On adversarial training and perimeter minimization problems (N. Garcia Trillos, Department of Statistics, University of Wisconsin-Madison)

Feb 16
16-02-2022 16:00 Uhr bis 17:00 Uhr

On adversarial training and perimeter minimization problems

Speaker: Prof. Dr. Nicolas Garcia Trillos
Affiliation: Department of Statistics, University of Wisconsin-Madison,

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Abstract: Adversarial training is a framework widely used by machine
learning practitioners to enforce robustness of learning models. However,
despite the development of several computational strategies for adversarial
training and some theoretical development in the broader distributionally robust
optimization literature, there are several theoretical questions about
adversarial training that remain relatively unexplored. One such question is to
understand, in more precise mathematical terms, the type of regularization
enforced by adversarial training in modern settings like non-parametric
classification as well as classification with deep neural networks. In this
talk, I will present a series of connections between adversarial training and
several problems in the calculus of variations, and geometric measure theory.
These connections reveal a rich geometric structure of adversarial problems and
conceptually all aim at answering the question: what is the regularization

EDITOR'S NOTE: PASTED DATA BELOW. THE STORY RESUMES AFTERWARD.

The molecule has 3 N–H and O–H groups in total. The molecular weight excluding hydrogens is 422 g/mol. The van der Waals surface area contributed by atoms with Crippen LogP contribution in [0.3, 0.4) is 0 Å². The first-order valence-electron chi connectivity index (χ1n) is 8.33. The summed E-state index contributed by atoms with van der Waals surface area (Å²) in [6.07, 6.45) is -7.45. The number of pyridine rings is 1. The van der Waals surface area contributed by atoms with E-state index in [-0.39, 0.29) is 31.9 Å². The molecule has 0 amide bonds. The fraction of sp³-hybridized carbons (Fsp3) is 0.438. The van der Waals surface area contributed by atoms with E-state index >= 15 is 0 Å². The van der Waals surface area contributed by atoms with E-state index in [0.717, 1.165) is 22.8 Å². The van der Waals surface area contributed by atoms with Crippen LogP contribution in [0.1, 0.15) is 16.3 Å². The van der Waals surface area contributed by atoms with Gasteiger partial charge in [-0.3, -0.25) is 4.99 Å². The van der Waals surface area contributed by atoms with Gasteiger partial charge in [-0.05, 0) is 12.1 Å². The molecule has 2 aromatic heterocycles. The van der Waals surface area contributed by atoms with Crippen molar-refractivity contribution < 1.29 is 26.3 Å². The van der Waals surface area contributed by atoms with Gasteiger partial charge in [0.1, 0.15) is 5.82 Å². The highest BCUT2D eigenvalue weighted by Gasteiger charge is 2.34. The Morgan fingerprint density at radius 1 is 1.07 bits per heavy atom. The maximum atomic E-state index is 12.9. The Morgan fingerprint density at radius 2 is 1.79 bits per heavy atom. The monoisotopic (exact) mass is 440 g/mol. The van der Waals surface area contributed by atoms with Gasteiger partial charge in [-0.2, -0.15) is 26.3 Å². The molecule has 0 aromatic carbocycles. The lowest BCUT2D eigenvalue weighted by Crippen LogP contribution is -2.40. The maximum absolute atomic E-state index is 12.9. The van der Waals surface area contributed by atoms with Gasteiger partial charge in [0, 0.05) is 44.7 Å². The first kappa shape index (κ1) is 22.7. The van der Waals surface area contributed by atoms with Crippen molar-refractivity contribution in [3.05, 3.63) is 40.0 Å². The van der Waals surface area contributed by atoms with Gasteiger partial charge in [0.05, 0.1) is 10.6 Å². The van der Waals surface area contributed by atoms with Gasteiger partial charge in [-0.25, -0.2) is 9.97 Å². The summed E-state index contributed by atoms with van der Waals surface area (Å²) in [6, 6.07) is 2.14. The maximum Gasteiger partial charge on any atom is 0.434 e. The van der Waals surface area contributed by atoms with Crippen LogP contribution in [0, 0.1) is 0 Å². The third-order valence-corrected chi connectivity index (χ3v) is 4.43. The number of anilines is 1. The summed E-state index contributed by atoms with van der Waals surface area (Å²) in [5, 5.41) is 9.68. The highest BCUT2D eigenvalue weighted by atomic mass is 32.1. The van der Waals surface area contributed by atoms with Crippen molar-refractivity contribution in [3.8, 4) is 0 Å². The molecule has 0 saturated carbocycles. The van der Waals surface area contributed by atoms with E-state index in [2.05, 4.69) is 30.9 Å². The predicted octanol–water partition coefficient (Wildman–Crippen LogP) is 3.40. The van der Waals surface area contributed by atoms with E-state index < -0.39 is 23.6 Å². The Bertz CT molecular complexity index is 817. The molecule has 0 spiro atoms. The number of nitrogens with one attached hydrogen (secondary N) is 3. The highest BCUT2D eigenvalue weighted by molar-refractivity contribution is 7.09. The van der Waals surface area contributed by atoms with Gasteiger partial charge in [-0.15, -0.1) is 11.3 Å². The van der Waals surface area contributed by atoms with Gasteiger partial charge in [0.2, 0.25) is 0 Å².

effect induced by adversarial training? In concrete terms, I will discuss, among
other things, an equivalence between a family of adversarial training problems
for non-parametric classification and a family of regularized risk minimization
problems where the regularizer is a nonlocal perimeter functional. In the binary
case, the resulting regularized risk minimization problems admit exact convex
relaxations of the type L^1+ TV, a form frequently studied in image analysis and
graph-based learning. I will highlight how these connections provide novel
theoretical results on robust training of learning models as well as provide a
directly interpretable statistical motivation for a family of regularized risk
minimization problems involving perimeter/total variation. This talk is based on
joint works with Ryan Murray, Camilo A. García Trillos, Leon Bungert, and
Jakwang Kim.


Friedrich-Alexander-Universität Erlangen-Nürnberg